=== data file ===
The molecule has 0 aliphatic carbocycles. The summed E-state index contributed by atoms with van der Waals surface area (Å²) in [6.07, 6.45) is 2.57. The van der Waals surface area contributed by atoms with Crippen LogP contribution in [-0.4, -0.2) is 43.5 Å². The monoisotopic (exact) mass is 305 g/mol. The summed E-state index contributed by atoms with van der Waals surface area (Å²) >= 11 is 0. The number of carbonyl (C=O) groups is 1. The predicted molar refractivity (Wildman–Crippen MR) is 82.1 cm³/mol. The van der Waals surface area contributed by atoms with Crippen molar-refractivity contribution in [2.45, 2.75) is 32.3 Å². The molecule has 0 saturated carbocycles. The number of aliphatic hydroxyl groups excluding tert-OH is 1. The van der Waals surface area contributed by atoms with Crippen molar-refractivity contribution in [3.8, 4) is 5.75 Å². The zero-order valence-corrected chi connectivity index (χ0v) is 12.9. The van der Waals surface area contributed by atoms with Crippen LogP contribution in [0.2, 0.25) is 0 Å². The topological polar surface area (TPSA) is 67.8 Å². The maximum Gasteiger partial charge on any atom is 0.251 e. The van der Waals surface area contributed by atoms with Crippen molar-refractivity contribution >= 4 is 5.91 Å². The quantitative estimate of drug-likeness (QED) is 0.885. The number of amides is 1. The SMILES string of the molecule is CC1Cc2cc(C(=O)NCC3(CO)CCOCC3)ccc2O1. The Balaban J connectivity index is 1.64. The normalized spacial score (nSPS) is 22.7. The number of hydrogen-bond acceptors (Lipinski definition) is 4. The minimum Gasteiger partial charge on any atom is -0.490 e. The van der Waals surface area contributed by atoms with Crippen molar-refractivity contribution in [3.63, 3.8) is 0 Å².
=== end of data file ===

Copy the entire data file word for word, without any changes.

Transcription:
The molecule has 0 aliphatic carbocycles. The summed E-state index contributed by atoms with van der Waals surface area (Å²) in [6.07, 6.45) is 2.57. The van der Waals surface area contributed by atoms with Crippen LogP contribution in [-0.4, -0.2) is 43.5 Å². The monoisotopic (exact) mass is 305 g/mol. The summed E-state index contributed by atoms with van der Waals surface area (Å²) >= 11 is 0. The number of carbonyl (C=O) groups is 1. The predicted molar refractivity (Wildman–Crippen MR) is 82.1 cm³/mol. The van der Waals surface area contributed by atoms with Crippen molar-refractivity contribution in [2.45, 2.75) is 32.3 Å². The molecule has 0 saturated carbocycles. The number of aliphatic hydroxyl groups excluding tert-OH is 1. The van der Waals surface area contributed by atoms with Crippen molar-refractivity contribution in [3.8, 4) is 5.75 Å². The zero-order valence-corrected chi connectivity index (χ0v) is 12.9. The van der Waals surface area contributed by atoms with Crippen LogP contribution in [0.2, 0.25) is 0 Å². The topological polar surface area (TPSA) is 67.8 Å². The maximum Gasteiger partial charge on any atom is 0.251 e. The van der Waals surface area contributed by atoms with Crippen molar-refractivity contribution >= 4 is 5.91 Å². The quantitative estimate of drug-likeness (QED) is 0.885. The number of amides is 1. The SMILES string of the molecule is CC1Cc2cc(C(=O)NCC3(CO)CCOCC3)ccc2O1. The Balaban J connectivity index is 1.64. The normalized spacial score (nSPS) is 22.7. The number of hydrogen-bond acceptors (Lipinski definition) is 4. The minimum Gasteiger partial charge on any atom is -0.490 e. The van der Waals surface area contributed by atoms with Crippen molar-refractivity contribution in [3.63, 3.8) is 0 Å².